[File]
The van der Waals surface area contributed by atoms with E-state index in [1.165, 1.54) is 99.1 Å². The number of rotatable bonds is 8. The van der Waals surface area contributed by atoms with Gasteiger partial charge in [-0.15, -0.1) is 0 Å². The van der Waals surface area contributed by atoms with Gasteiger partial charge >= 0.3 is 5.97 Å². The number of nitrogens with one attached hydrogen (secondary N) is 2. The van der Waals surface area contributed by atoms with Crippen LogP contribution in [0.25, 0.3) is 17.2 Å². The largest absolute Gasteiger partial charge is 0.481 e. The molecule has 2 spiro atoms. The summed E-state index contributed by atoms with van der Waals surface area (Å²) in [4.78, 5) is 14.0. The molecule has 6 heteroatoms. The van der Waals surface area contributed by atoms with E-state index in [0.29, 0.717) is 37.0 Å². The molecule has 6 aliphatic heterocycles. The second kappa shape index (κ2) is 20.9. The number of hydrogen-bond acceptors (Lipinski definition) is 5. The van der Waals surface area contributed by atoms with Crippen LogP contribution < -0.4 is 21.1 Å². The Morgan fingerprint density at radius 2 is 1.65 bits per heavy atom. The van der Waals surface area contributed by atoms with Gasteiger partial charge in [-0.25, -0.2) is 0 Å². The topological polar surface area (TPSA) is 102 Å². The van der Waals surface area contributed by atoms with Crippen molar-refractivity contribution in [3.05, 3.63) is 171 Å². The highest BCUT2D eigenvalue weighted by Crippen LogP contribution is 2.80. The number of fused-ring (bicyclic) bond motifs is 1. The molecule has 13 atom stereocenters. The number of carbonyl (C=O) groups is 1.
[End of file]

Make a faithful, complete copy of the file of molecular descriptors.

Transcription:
The van der Waals surface area contributed by atoms with E-state index in [1.165, 1.54) is 99.1 Å². The number of rotatable bonds is 8. The van der Waals surface area contributed by atoms with Gasteiger partial charge in [-0.15, -0.1) is 0 Å². The van der Waals surface area contributed by atoms with Gasteiger partial charge >= 0.3 is 5.97 Å². The number of nitrogens with one attached hydrogen (secondary N) is 2. The van der Waals surface area contributed by atoms with Crippen LogP contribution in [0.25, 0.3) is 17.2 Å². The largest absolute Gasteiger partial charge is 0.481 e. The molecule has 2 spiro atoms. The summed E-state index contributed by atoms with van der Waals surface area (Å²) in [4.78, 5) is 14.0. The molecule has 6 heteroatoms. The van der Waals surface area contributed by atoms with E-state index in [0.29, 0.717) is 37.0 Å². The molecule has 6 aliphatic heterocycles. The second kappa shape index (κ2) is 20.9. The number of hydrogen-bond acceptors (Lipinski definition) is 5. The van der Waals surface area contributed by atoms with Crippen LogP contribution < -0.4 is 21.1 Å². The Morgan fingerprint density at radius 2 is 1.65 bits per heavy atom. The van der Waals surface area contributed by atoms with Gasteiger partial charge in [-0.25, -0.2) is 0 Å². The topological polar surface area (TPSA) is 102 Å². The van der Waals surface area contributed by atoms with Crippen molar-refractivity contribution in [3.05, 3.63) is 171 Å². The highest BCUT2D eigenvalue weighted by Crippen LogP contribution is 2.80. The number of fused-ring (bicyclic) bond motifs is 1. The molecule has 13 atom stereocenters. The number of carbonyl (C=O) groups is 1.